The Army has officially classified Bergdahl as missing/captured, which is defined as:
Missing/Captured — A casualty status applicable to a person who is not at his or her duty location and is determined to have been seized as the result of action of an unfriendly military or paramilitary force in a foreign country.
POW status, as defined in both international law and U.S. military manuals, requires that a soldier, “while engaged in combat under orders of his or her government, is captured by an enemy’s armed forces.” There are various versions of Bergdahl’s capture our there, including that he walked off base of his own volition, or the account given in the first video released after his capture in which he says he fell behind while on patrol.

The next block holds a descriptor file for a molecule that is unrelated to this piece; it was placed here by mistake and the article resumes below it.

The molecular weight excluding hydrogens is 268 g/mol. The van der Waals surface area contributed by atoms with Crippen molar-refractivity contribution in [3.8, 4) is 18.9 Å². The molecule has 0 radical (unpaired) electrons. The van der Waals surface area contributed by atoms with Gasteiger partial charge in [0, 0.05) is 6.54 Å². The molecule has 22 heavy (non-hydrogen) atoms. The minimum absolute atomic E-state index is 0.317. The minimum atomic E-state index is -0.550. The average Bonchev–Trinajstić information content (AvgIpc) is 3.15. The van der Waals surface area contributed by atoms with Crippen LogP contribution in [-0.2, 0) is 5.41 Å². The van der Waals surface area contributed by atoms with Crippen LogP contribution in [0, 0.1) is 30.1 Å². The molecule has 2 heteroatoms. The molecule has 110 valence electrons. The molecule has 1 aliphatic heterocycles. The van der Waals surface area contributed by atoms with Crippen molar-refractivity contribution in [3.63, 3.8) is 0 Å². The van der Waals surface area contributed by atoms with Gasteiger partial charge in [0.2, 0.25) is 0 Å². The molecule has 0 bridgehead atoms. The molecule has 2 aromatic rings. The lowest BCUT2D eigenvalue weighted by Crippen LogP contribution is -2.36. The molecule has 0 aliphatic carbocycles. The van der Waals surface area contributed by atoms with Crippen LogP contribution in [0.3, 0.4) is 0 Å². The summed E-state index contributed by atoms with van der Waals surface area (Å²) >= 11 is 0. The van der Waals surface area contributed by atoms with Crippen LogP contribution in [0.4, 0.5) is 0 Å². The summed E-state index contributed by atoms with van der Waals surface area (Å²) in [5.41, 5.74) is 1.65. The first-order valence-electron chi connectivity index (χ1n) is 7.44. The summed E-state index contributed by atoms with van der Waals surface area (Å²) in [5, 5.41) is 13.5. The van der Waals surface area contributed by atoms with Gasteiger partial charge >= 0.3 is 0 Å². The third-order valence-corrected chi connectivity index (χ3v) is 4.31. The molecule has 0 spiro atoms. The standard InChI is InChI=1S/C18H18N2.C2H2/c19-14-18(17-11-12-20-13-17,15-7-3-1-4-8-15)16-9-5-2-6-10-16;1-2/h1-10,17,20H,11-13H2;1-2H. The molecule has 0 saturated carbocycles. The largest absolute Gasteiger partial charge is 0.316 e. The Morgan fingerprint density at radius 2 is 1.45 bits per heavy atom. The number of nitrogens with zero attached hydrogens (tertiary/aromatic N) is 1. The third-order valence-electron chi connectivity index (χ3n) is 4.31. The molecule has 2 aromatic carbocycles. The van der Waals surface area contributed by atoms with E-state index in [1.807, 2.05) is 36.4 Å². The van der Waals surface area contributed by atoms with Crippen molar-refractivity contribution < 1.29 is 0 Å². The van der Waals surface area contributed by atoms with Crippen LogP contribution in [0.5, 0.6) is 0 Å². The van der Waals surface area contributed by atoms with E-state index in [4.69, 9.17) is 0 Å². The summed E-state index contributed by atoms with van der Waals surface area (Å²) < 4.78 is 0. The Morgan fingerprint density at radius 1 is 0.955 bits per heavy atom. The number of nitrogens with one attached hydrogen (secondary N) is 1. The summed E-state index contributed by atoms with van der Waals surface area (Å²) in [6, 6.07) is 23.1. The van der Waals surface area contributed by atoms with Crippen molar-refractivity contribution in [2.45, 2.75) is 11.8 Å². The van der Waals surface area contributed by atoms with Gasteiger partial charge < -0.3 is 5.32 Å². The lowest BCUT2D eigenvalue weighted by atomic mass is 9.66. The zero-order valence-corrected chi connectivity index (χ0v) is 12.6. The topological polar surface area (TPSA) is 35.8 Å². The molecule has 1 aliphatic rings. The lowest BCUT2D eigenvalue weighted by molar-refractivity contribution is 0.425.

Whatever the nature of his capture, the International Committee of the Red Cross has been working through contacts in Afghanistan to check in on Bergdahl.
“We’re continuing to try to get access to him,” said Bernard Barrett, a Washington, D.C.-based spokesman with the ICRC who spoke to Boise Weekly this week.
The ICRC is a neutral, international organization that helps ensure that international laws of war are followed. Barrett said the group does not get involved in negotiations over exchanges, though it may agree to pass messages back and forth for two parties.
“When there is a decision to release someone then if the two sides want us to get involved in the actual physical handoff then that’s something that we do fairly frequently,” he said.
The organization meets with a half a million prisoners every year to assess their conditions, but makes no judgment on their guilt nor advocates for their release.
“We’re concerned only with conditions of their detention,” Barrett said.
Barrett said the ICRC is in touch with Bergdahl’s family in Hailey and would report to them if they had a chance to visit with Bergdahl or confirm his condition.
Bergdahl turned 24 years old in the last month.